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When I went to see Kurt Vile & the Violators in June of 2014, it was on the recommendation of a friend – a fellow new dad who was treating himself to a rare escape from the immersive world of pureed pears and kids music.


All I knew about Kurt was what my friend had told me – he was a Philadelphia native and had been writing and recording songs since he was in in his early teens. Kurt was young, and he was prolific and had left “The War on Drugs,” a band he cofounded, to follow his own creative muse.

Walking into the show, I’d listened to “Wakin on a Pretty Daze,” the album he was touring behind, probably three or four times, but he was delivering the songs at ten times the volume I’d expected. Admittedly, I was put off at first. But once my sensitive ears adjusted, the experience settled into the best live show I’d seen in years (intensely loud at times, interspersed with a few emotional solo pieces), and over the months that followed, a slight Kurt Vile obsession ensued.

When I found out he was my contemporary (only six months apart in age), with two little girls nearly exactly the same ages as my own, Kurt’s music began to mean even more. I heard the nuance in his lyrics and melodies as reflections of my experience (I’d also grown up in southern Pennsylvania in the 90’s).

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Kurt’s latest album, “b’lieve i’m goin down,” (out September 25) provided the perfect excuse to have a chat with this indie rock dad and guitar hero. Like his music, Kurt is driven yet humble, rambling but eloquent, with an occasional dash of levity and self-deprecating humor. His new album reflects all of those elements, with a refreshing realness that defies concise description.

You need to take a listen to Pitchfork’s “best new music” to understand.

When I reached him in Bushwick, Brooklyn, Kurt was with his family, practicing with his band, while awaiting the release of the new album and getting his head right for his upcoming North American and European tour.


Congrats on the new album, Kurt. The reason I wanted to interview you is because I saw you in Burlington, Vermont last year. I said, “who is this young kid on the stage – this total rocker?” I loved your music and the show so much that I looked you up and found out that you’re a dad.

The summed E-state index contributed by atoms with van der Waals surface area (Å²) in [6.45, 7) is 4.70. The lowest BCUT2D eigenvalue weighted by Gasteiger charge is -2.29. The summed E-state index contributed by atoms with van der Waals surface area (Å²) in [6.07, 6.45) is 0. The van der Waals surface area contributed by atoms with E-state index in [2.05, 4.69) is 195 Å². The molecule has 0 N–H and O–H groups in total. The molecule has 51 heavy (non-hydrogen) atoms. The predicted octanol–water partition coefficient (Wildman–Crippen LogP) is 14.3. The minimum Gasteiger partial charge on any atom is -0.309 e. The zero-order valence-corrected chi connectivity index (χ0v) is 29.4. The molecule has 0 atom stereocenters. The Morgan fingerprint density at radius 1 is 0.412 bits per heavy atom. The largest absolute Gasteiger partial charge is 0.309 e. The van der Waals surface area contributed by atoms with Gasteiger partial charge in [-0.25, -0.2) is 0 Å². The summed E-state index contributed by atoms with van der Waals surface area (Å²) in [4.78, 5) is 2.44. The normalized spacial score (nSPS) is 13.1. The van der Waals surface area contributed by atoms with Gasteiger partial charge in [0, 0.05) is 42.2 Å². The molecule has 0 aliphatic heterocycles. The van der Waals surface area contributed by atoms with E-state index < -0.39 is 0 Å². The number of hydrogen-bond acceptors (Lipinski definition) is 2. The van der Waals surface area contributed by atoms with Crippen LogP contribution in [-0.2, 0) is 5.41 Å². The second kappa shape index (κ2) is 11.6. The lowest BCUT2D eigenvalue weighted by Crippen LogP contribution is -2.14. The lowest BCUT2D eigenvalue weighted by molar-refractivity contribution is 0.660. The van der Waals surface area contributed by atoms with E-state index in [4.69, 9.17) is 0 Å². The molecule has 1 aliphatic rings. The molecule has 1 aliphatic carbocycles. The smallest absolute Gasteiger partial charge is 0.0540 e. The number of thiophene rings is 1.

I’m not as young as you thought, huh? You have kids?

I do. Almost three, and just about five months. How about you? How old are yours these days?

Five and almost three.

So you’ve been exactly where I am, and you made it through. That’s good! I wanted to ask – do

they like the movie “Frozen?” Or have you somehow avoided its addictive clutches.

Of course! We were just watching it the other day. You know there are those certain movies, especially the new ones that kids go crazy for, and they’ll make it so you can’t stream it, and you have to buy it? You ever notice this? You can’t stream it on Amazon, or it doesn’t exist on Netflix?

They’ve seen “Frozen” just enough times, but not like over and over again. But I feel like we never let them watch a certain movie over and over again. After a while, it gets annoying. In general, the music in the new movies and the way they talk like in some of the “tween” stuff, has definitely gotten way more annoying. But having said that, that movie “Brave” is actually really good. Have you seen that one? That slays.

I have. It’s good. As a songwriter, how do you feel about Disney or Pixar’s ability to make a song so catchy that it can stay in your head for months?

I appreciate that. It’s funny too, because I like Randy Newman, who is underappreciated in certain circles. But if I mention his name among a certain demographic, they’re like “Oh, you mean the guy who does all the Pixar soundtracks?” I guess he does all the Toy Story soundtracks. That’s not what I’m talking about at all, but even so, I’m glad he does that.

By the way, did you see the newest Pixar movie, “Inside Out?” I’m always pretty low serotonin after any trip, and I did a European press tour that was just a little over two weeks, and the number of interviews I did was nuts. But anyway, somebody recommended that I see that movie to see if my kids would like it or whatever, and I was flying home and watched it on the plane. And yeah, I was tearing up for like no reason basically (laughs).

That’s awesome. Yeah, those movies’ll get you. I wanted to also ask you about your songwriting process, which sounds a little different from the cartoons. The recent Grantland piece painted you as this stay-up-all-night, tequila-swilling guy. That’s how you created a lot of the songs on your upcoming album, at least. What would you say are the keys to your creative process?

Yeah, it’s funny about that feature and the whole alcohol thing, cause there’s numerous concoctions or zero concoctions at any time. It’s not just alcohol or about abusing yourself or not abusing yourself or staying up. But it reached a peak for whatever reason [with this record] where I was staying up really late.

There’s something you can capture when you keep staying up and make your band stay up, you know? There’s a certain type of music that comes out after a while.